Sow ’em and Reap: The World of Mantids | Food and cooking
Anita Allen special for the Roanoke Times
While doing a winter pruning today I noticed something that always gets the “oh my god what is that!” people’s reaction. It is a small wad of what looks like sea moss stuck to a small twig or piece of grass at the bottom of bushes, low branches or grasses. This is an egg carton for praying mantises.
There are at least 17 types of praying mantises – 21 by some counts, in North America. The smallest and most delicate native variety is the Carolina praying mantis (Stagmomantis carolina), while the larger and more robust Chinese mantis (Tenodera sinensis) is the most common. There are several other imports, including Australian and European.
Non-native species are usually several inches larger and eat indiscriminately. Chinese mantises, the largest of those found here (up to 5 inches) have been documented capturing and eating hummingbirds, small reptiles and amphibians. They will also eat bees, butterflies and other mantids, of course. A big plus, however, is that unlike most natives, they recognize these nasty, invasive brown marmorated stink bugs as prey and readily eat gnarled things.
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Chinese mantises are also the most sold type, for pest control.
If native protection is one of your goals, always check which species you are ordering or collecting. Chinese mantids are voracious and best suited to grasshopper or cricket infestations. Neither aphids nor weevils.
For the home gardener, I recommend collecting native egg crates, which look like tiny, straight strips of meerschaum stuck to a branch or grass. The Chinese mantis egg carton looks like a wad of meerschaum about 1 inch with a rounded end.
Gather them now and tie them to your rose bushes, or store them in the fridge until you can tie them to a tomato plant in the garden.
Many sites now recommend destroying Chinese and European egg cases, but European praying mantises have been tricked into doing a job – controlling gypsy moths – and Chinese praying mantises are useful in the correct setting, such as vines and trees. cereal fields. Therefore, I believe that breeding the natives should be the goal of all home gardeners, while commercial growers use the non-natives. This gives the natives a chance to compete.
If you can, ship non-native egg crates to friends in areas that need them, or to friends with insectivorous animals (eg chickens), for a win/win situation. Natives should always have priority, in my humble opinion.
To say praying mantises are smart is an understatement. Although I don’t know of any intelligence tests performed on them, I have repeatedly witnessed learned behavior and interspecific cooperation.
Many years ago a naturalist friend taught me a trick with praying mantises. She would put a drop of water between her index and middle finger and angle them so that the drop would roll down to her fingertips, then hand it to a mantis. In hot weather, if one stands perfectly still, a mantis grabs both fingers, lowers its mouth to the drop and drinks it.
At the time, my friend told me this trick, I had met a mantid by the pool at work. She was still in the arborvitae there. I waved 2 fingers at her, like mantis claws, in greeting as I worked. When she waved at me, I held out my hand. Soon she started climbing on my hand and I was letting her climb on top of me while I was weeding or watering things. I called her Fiona.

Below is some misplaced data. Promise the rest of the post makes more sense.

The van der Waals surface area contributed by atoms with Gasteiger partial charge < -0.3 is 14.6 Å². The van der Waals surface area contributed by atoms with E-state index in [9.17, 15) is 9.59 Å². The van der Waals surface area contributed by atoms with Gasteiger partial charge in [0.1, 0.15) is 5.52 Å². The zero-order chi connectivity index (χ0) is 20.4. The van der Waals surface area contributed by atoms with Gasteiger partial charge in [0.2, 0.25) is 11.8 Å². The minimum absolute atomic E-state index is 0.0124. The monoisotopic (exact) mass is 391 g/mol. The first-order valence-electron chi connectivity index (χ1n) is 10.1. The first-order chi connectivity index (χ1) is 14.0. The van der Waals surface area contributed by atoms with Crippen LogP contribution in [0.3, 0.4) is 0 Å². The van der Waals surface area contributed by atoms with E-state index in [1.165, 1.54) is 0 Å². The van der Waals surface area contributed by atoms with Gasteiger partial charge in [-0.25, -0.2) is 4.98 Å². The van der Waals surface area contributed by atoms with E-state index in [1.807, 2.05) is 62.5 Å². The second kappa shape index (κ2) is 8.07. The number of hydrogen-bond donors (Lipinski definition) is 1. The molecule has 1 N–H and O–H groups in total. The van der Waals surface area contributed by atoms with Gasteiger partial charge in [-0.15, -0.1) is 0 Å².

Over time, Fiona started gesturing towards things with a claw, and I would raise my hand and move it to the new location. Most of the time, it was at the same place where I had picked it up. She had two siblings, Flora and Fauna, in neighboring arborvitae. They never learned the trick of the wave, but would sometimes come up for a ride and fly away when they saw a place to explore.
That summer we had a drought, so my friend suggested giving them some water. I tried it with Fiona and she grabbed it easily and drank several drops. The strength of a mantid’s grip is quite surprising. When I tried to feed Flora and Faune, I learned that Fiona was very sweet. I’m surprised those two didn’t open my fingers. So if you want to try this, be prepared; you’ll want to jerk off unless it’s a nice mantid. And I don’t recommend letting kids do that.
In the meantime, for fun, here’s a delicious meerschaum candy recipe. Enjoy.
1 cup unsulphured molasses
Line a 9 inch by 9 inch pan with parchment paper. Grease with butter and set aside.
In a medium saucepan with a thick bottom and high sides (if possible), combine the molasses, turbinado sugar and vinegar over medium heat. Stir frequently, bring the mixture to a boil.
Once the mixture boils, attach a candy thermometer to the side of the pan, making sure the tip of the thermometer is in the boiling liquid, not touching the bottom of the pan.
Continue to cook over medium heat without stirring the candies until your candy thermometer reads 300°F.
Remove the pan from the heat and gently stir in the baking soda until combined. The mixture will bubble creating the bubbles and texture of the candy. Do not stir too much, as this will deflate the bubbles.
Pour the mixture into the prepared pan as evenly as possible. Tilt the pan around to help the candy spread. Do not tap the pan or use a spatula to spread it as this will deflate the bubbles. An uneven surface is fine.
Allow the meerschaum to cool in the pan for at least an hour.
Remove the candies from the mold using the parchment paper to scoop them out. Then break the candy into pieces using a mallet or a knife. It will shatter like peanut or almond shell.
Store in an airtight container or bag for up to 2 weeks.